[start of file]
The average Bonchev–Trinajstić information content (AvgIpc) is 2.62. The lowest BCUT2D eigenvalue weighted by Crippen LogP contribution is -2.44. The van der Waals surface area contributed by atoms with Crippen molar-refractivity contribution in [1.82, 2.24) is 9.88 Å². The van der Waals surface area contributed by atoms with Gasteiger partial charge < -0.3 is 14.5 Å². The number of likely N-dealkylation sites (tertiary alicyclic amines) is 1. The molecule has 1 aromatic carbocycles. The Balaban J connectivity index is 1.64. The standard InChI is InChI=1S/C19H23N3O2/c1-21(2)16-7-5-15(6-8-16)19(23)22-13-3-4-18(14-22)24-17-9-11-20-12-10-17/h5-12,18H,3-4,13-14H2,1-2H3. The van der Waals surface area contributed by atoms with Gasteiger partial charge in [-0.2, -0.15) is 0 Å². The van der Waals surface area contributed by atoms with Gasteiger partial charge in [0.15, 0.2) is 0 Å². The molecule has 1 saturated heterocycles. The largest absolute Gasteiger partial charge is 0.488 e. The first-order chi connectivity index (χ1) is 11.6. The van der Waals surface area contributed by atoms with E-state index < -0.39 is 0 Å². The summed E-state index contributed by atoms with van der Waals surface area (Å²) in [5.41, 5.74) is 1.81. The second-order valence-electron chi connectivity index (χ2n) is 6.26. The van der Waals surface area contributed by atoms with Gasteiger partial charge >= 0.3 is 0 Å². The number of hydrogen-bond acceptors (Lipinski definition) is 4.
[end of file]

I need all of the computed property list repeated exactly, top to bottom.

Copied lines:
The average Bonchev–Trinajstić information content (AvgIpc) is 2.62. The lowest BCUT2D eigenvalue weighted by Crippen LogP contribution is -2.44. The van der Waals surface area contributed by atoms with Crippen molar-refractivity contribution in [1.82, 2.24) is 9.88 Å². The van der Waals surface area contributed by atoms with Gasteiger partial charge < -0.3 is 14.5 Å². The number of likely N-dealkylation sites (tertiary alicyclic amines) is 1. The molecule has 1 aromatic carbocycles. The Balaban J connectivity index is 1.64. The standard InChI is InChI=1S/C19H23N3O2/c1-21(2)16-7-5-15(6-8-16)19(23)22-13-3-4-18(14-22)24-17-9-11-20-12-10-17/h5-12,18H,3-4,13-14H2,1-2H3. The van der Waals surface area contributed by atoms with Gasteiger partial charge in [-0.2, -0.15) is 0 Å². The van der Waals surface area contributed by atoms with Gasteiger partial charge in [0.15, 0.2) is 0 Å². The molecule has 1 saturated heterocycles. The largest absolute Gasteiger partial charge is 0.488 e. The first-order chi connectivity index (χ1) is 11.6. The van der Waals surface area contributed by atoms with E-state index < -0.39 is 0 Å². The summed E-state index contributed by atoms with van der Waals surface area (Å²) in [5.41, 5.74) is 1.81. The second-order valence-electron chi connectivity index (χ2n) is 6.26. The van der Waals surface area contributed by atoms with Gasteiger partial charge >= 0.3 is 0 Å². The number of hydrogen-bond acceptors (Lipinski definition) is 4.